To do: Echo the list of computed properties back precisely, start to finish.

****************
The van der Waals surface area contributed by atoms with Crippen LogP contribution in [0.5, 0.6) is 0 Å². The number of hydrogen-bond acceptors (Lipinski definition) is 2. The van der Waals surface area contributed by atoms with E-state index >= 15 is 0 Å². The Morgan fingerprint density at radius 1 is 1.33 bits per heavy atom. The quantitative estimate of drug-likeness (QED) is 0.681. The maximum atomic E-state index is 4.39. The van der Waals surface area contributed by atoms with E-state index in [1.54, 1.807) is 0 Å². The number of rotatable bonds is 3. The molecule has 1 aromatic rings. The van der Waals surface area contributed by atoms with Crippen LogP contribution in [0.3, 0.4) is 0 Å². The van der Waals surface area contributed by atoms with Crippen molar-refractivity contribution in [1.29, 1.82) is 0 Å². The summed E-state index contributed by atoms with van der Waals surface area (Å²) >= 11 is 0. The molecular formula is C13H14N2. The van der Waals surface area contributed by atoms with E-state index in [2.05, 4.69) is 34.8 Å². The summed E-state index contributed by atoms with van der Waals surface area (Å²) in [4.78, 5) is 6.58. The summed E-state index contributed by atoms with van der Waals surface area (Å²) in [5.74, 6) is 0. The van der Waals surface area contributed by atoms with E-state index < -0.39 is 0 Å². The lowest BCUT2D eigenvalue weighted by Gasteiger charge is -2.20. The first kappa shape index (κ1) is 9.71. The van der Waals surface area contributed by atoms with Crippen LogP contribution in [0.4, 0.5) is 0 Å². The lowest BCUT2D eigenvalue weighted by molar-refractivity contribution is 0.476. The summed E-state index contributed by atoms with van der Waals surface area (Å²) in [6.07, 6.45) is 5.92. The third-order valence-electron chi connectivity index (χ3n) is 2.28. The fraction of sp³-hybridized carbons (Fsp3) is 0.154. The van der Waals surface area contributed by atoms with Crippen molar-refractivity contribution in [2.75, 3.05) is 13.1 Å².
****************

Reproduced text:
The van der Waals surface area contributed by atoms with Crippen LogP contribution in [0.5, 0.6) is 0 Å². The number of hydrogen-bond acceptors (Lipinski definition) is 2. The van der Waals surface area contributed by atoms with E-state index >= 15 is 0 Å². The Morgan fingerprint density at radius 1 is 1.33 bits per heavy atom. The quantitative estimate of drug-likeness (QED) is 0.681. The maximum atomic E-state index is 4.39. The van der Waals surface area contributed by atoms with E-state index in [1.54, 1.807) is 0 Å². The number of rotatable bonds is 3. The molecule has 1 aromatic rings. The van der Waals surface area contributed by atoms with Crippen LogP contribution in [0.3, 0.4) is 0 Å². The van der Waals surface area contributed by atoms with Crippen molar-refractivity contribution in [1.29, 1.82) is 0 Å². The summed E-state index contributed by atoms with van der Waals surface area (Å²) >= 11 is 0. The molecular formula is C13H14N2. The van der Waals surface area contributed by atoms with E-state index in [2.05, 4.69) is 34.8 Å². The summed E-state index contributed by atoms with van der Waals surface area (Å²) in [4.78, 5) is 6.58. The summed E-state index contributed by atoms with van der Waals surface area (Å²) in [5.74, 6) is 0. The van der Waals surface area contributed by atoms with E-state index < -0.39 is 0 Å². The lowest BCUT2D eigenvalue weighted by Gasteiger charge is -2.20. The first kappa shape index (κ1) is 9.71. The van der Waals surface area contributed by atoms with Crippen LogP contribution in [0.4, 0.5) is 0 Å². The lowest BCUT2D eigenvalue weighted by molar-refractivity contribution is 0.476. The summed E-state index contributed by atoms with van der Waals surface area (Å²) in [6.07, 6.45) is 5.92. The third-order valence-electron chi connectivity index (χ3n) is 2.28. The fraction of sp³-hybridized carbons (Fsp3) is 0.154. The van der Waals surface area contributed by atoms with Crippen molar-refractivity contribution in [2.75, 3.05) is 13.1 Å².